Following the Veterinary Medicine Advisory Committee (VMAC) meeting on the AquAdvantage Salmon application, which will include discussion of safety and effectiveness issues (see Federal Register Notice - FDA-2010-N-0358) and the conclusion of this public hearing, FDA will evaluate the information and views it has received. A summary and explanation of the agency’s decision on the application and its views on food labeling will be posted on the FDA website. 



Genetic engineering refers to the use of recombinant DNA (rDNA) techniques to introduce new characteristics or traits into an organism. When scientists splice together pieces of DNA and introduce that spliced DNA segment into an organism, it’s called “rDNA technology.” The spliced piece of DNA is called the “rDNA construct.” A GE animal is one that contains an rDNA construct intended to change the animal, for example by giving the animal a new trait or characteristic. Genetic engineering has been used for approximately 20 years in the production of plants and microorganisms that make food and medicine.

FDA regulates the safety and effectiveness of the rDNA construct that is intended to change a GE animal.[2] FDA has this responsibility because that rDNA construct is an animal drug regulated by FDA under the Federal Food, Drug, and Cosmetic Act (FFDCA or the Act).[3] FDA clarified this regulatory authority in a Guidance for Industry (GFI 187).[4]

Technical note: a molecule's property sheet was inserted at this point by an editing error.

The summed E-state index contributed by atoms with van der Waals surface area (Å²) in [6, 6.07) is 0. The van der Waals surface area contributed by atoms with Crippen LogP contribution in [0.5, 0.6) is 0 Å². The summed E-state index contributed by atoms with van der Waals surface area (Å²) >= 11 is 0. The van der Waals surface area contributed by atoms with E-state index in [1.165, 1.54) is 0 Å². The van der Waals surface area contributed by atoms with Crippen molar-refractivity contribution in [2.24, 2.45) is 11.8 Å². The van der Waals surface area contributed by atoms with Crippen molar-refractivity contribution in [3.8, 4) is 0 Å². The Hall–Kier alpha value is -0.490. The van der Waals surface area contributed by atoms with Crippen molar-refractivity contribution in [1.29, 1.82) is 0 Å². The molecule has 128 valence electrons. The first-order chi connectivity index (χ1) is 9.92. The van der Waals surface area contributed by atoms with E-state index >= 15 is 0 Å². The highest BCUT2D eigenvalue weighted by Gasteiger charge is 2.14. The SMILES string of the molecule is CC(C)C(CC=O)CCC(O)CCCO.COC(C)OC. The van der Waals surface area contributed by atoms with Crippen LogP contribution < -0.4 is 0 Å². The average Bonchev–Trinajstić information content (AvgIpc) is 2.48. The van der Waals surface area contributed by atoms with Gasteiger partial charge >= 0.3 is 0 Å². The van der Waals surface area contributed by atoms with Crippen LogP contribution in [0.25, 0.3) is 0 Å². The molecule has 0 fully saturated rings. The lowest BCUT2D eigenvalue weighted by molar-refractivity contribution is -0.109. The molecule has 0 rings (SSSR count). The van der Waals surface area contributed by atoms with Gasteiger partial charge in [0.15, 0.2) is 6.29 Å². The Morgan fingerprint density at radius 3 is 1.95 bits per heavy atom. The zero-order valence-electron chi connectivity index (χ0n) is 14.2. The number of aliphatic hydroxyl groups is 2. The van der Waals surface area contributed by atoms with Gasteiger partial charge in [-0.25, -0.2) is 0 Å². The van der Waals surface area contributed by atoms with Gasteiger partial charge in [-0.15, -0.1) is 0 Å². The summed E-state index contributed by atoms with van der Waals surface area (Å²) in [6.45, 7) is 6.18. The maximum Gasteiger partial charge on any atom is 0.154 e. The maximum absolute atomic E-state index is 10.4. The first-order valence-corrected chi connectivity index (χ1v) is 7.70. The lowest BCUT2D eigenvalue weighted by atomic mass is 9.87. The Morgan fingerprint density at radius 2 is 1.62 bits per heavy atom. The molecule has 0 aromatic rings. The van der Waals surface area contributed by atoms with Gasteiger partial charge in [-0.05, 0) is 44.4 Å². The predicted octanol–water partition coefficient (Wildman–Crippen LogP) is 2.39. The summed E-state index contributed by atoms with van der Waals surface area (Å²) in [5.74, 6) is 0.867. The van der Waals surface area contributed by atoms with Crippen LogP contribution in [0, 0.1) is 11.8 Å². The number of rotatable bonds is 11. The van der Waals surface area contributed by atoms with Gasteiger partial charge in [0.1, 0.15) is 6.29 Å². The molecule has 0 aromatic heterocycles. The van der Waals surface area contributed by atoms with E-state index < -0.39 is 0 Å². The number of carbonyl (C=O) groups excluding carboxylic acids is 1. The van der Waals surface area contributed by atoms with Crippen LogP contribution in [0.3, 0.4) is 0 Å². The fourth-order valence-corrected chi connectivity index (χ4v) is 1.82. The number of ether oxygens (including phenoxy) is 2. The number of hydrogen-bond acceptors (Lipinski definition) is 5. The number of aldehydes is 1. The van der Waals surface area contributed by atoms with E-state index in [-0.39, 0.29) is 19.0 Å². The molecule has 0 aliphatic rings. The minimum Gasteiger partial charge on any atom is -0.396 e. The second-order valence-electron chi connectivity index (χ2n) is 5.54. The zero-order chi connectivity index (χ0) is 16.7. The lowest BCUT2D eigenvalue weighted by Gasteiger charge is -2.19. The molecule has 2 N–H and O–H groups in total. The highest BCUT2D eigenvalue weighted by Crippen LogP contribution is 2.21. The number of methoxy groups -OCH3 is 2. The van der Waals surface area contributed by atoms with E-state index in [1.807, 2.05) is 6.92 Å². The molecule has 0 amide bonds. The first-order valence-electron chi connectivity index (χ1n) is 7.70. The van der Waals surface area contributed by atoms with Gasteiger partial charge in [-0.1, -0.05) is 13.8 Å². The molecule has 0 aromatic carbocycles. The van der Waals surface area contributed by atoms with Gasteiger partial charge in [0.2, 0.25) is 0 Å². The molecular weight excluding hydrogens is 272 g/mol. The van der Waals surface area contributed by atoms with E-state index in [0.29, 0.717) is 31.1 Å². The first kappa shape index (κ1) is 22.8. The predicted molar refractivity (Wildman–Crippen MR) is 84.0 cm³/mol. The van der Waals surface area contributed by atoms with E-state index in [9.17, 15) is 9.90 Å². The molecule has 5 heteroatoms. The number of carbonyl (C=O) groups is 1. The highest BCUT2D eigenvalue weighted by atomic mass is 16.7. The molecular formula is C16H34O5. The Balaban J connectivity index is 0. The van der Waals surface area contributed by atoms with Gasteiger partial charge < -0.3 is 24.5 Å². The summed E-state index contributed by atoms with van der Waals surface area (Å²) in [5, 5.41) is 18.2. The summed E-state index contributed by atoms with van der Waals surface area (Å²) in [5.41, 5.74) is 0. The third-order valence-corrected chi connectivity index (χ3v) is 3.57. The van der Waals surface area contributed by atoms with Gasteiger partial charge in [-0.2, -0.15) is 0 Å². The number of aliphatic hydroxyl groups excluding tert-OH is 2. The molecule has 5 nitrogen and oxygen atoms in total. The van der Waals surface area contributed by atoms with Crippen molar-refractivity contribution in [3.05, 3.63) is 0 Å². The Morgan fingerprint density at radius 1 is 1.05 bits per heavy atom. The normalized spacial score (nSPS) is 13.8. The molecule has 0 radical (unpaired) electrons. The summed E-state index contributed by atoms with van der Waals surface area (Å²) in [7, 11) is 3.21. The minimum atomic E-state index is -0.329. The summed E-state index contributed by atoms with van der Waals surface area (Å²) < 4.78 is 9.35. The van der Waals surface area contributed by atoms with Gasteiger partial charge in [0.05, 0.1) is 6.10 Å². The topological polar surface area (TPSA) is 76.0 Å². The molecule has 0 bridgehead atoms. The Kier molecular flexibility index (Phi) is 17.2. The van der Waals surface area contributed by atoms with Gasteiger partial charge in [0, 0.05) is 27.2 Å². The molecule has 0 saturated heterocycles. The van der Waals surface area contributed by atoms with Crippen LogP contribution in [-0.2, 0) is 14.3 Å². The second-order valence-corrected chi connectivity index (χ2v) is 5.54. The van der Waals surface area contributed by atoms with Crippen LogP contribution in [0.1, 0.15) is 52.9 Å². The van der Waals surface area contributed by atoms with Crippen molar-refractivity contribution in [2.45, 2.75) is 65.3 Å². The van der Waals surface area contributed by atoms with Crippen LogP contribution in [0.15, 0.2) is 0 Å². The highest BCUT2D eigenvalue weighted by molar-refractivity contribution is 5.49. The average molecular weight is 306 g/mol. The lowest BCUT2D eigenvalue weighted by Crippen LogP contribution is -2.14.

When examining the safety and effectiveness of GE animals for use as food, FDA generally will employ expert advisory committees and invite public comment to help provide information for its review. 



FDA has announced that it will be holding a public VMAC meeting regarding the NADA related to the AquAdvantage Salmon. More information on the VMAC meeting is available at http://www.fda.gov/AdvisoryCommittees/CommitteesMeetingMaterials/

If FDA approves the AquAdvantage Salmon NADA, the approval will include a label that identifies the rDNA construct and that must accompany the fish eggs, young fish (“fry”), and fish that are sold to growers who are bringing the fish to market size before they are sold for food. This is different from the labeling that would apply to any foods made from the AquAdvantage Salmon.

On September 21, 2010, FDA will hold a public hearing on the labeling (including naming) of food from the AquAdvantage Salmon. The public is invited to sign up in advance to present oral comments at the hearing, and will be able to submit written comments to the docket until November 22, 2010.